car boot origins

in the uk the trunk of a car is designated the boot
anyone know the origin of the word
and to boot
why do usa call it a trunk

In older US cars (vintage 1920’s) I’ve seen actual “trunks” attached to the back of the car for storage. Perhaps that’s where they got the name from.

As far as where the word boot came from…

thanks man
thats about as far as i have got apart from a comment about the english boot being a boot locker and who would drive in their socks!!
there seems to be a few differences in the uk and usa nomenclature for cars and the like

From the OED(talking about early coaches)

And it was used so in the 1600’s.

And also from the OED, concerning trunk:

Note the last sentence. They were just being designed into some cars at that date. So dolphinboy’s suggestion is correct.


The first time I heard the term “boot” being used for the trunk was in north Georgia. I’m talking about people like those in “Deliverance”. To me this shows that the term originated before autos were invented and therefore samclem’s cite seems reasonable.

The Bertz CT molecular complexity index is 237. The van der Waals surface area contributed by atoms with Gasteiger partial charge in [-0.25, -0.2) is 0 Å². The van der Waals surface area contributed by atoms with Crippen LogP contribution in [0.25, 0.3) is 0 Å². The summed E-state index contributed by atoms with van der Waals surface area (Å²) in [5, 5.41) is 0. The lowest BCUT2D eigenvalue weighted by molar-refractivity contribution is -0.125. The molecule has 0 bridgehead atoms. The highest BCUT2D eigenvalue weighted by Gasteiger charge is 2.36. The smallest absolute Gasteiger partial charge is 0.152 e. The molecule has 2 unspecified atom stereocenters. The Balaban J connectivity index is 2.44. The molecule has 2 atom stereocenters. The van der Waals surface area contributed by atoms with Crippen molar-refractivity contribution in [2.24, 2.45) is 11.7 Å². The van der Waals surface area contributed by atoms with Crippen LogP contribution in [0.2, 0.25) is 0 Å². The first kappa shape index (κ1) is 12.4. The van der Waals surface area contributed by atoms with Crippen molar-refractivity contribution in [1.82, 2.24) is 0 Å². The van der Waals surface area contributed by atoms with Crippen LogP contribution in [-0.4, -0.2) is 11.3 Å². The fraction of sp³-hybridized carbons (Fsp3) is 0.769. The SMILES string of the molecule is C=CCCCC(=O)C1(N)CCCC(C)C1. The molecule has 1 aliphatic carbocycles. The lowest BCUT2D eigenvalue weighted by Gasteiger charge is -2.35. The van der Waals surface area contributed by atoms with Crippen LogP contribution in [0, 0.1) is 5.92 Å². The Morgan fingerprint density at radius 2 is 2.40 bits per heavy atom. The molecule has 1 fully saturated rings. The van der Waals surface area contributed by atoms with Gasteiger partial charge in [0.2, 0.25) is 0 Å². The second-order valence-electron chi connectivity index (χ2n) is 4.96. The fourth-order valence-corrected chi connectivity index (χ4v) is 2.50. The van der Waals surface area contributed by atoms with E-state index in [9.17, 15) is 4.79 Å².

Of course, samclem’s citation was accurate, particularly the “later” part, and most of us have seen it used in the movies. Or are you all too young to remember watching westerns? While some luggage was thrown up on top of the stage coach, most of it was placed in the boot at the back, with a canvass or leather covering hanging down from the roof to provide a triangular place for storage.

I was raised in Chillicothe, a small city in southern Ohio. Boot was the word we used for trunk. It wasn’t until we moved elsewhere, while in my teens, that I heard the luggage compartment of a car referred to as a trunk.

Probably the same people who would put feet in a footlocker.

The boot is where the zombies sleep.

I thought this would be about those immobilization devices they put on your car when you’ve failed to pay your parking tickets.

Boot is the standard English term for the part of a car that USAians call a trunk. I’ve heard it used in most English speaking countries outside North America and parts of the Caribbean.

It shows the diversity of modern English. Without mass media and comunications, I suspect that English (as spoken by the English and most of their former empire) and Amerenglish would have diverged into separate languages, with difficulty in mutual comprehension.

Calling it a trunk seems clear, as the original receptacle was essentially a trunk fixed on the back of a car.

The word boot (in this sense) seems to date back to at least the 1600’s, when it described the back seat of a carriage where the servants perched. Any explanation I’ve seen seems of doubtful value, and more likely to be folk etymology.